Using fenbendazole, a broad-spectrum drug used by veterinarians against gastrointestinal parasites --administered to sheep, cattle, horses, fish, dogs, cats, rabbits, and seals -- as treatment for cancer patients is inappropriate, the Korean Cancer Association and Ministry of Food and Drug Safety said Monday, citing lack of clinical data to vouch for its safety and efficacy.
Fenbendazole’s purported oncological effects became a global sensation after multiple reports from terminal cancer patients that they could partially recover. There have been many testimonies recently from cancer patients across the world endorsing its efficacy.
Despite the warnings of potential side effects from health authorities in Korea, some terminal cancer patients have broadcast their last-resort “self-clinical tests” on YouTube. Six tablets of fenbendazole can be purchased online for 42,000 won ($36).
Korean YouTubers share their Fenbendazole "self-clinical tests" (YouTube)
Korean oncological experts have dismissed the claims and termed it fake news.
“All drugs for cancer treatment must prove their safety and efficacy through human clinical trials,” according to medical experts.
Although there are scientific studies that point to the possibility of repurposing the veterinary drug as an anti-cancer agent, “the oncological effects of fenbendazole is based on experiments conducted on cells and animals, not humans,” the Korean authorities said.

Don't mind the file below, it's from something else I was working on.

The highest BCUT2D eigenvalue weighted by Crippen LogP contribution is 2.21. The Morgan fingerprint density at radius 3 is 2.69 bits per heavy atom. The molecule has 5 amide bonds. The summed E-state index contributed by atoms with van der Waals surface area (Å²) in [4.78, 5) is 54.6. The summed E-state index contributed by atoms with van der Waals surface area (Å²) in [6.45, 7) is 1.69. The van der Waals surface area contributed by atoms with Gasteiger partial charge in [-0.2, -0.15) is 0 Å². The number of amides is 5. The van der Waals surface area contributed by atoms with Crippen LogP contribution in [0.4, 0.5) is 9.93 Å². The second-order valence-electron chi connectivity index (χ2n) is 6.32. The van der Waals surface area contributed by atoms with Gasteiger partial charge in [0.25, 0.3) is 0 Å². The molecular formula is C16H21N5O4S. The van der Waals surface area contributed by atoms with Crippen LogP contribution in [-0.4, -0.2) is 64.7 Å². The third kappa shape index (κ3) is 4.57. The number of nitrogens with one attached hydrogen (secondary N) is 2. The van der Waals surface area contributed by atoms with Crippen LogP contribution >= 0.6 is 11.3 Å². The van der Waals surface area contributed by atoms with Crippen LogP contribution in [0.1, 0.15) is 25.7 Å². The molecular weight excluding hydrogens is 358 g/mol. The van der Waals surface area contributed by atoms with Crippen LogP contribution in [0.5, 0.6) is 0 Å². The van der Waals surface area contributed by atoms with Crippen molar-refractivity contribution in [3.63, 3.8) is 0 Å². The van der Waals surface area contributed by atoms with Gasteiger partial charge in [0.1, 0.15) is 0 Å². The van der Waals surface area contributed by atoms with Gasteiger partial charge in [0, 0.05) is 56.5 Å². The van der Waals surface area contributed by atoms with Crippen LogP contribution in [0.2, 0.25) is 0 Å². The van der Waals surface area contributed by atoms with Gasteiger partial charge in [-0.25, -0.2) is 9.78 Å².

The normal process for cancer treatment starts from the identification of novel drug candidates, followed by a cancer cell test and preclinical trials on animals. Then comes phase 1 clinical trials where a safe dosage for humans is researched, followed by the next stage where the drug’s effects on different types of cancer are tested. Finally, during the last phase of clinical trials the novel drug is compared with existing cancer drugs, before it is approved for actual sales.
There are existing cancer drugs actually approved for human use. These include, Vincristine which was approved in 1986, Vinblastine (1992), Vinorelbine (1995), Paclitaxel (1996) and Docetaxel (2006).
The Korea Cancer Association said with a low dosage for worming functions fenbendazole may show no side effects, but if the dosage increases for treating cancer, it may inflict serious damages to blood, nervous system and liver. A few fortuitous turnarounds cannot prove it is a viable cancer medicine, the KCA said.
The MFDS especially advised patients against taking a prescribed cancer medicine together with fenbendazole, citing the possibility of unexpected side effects, and said that it will continue to advise against its use by cancer patients.
By Lim Jeong-yeo (email@example.com)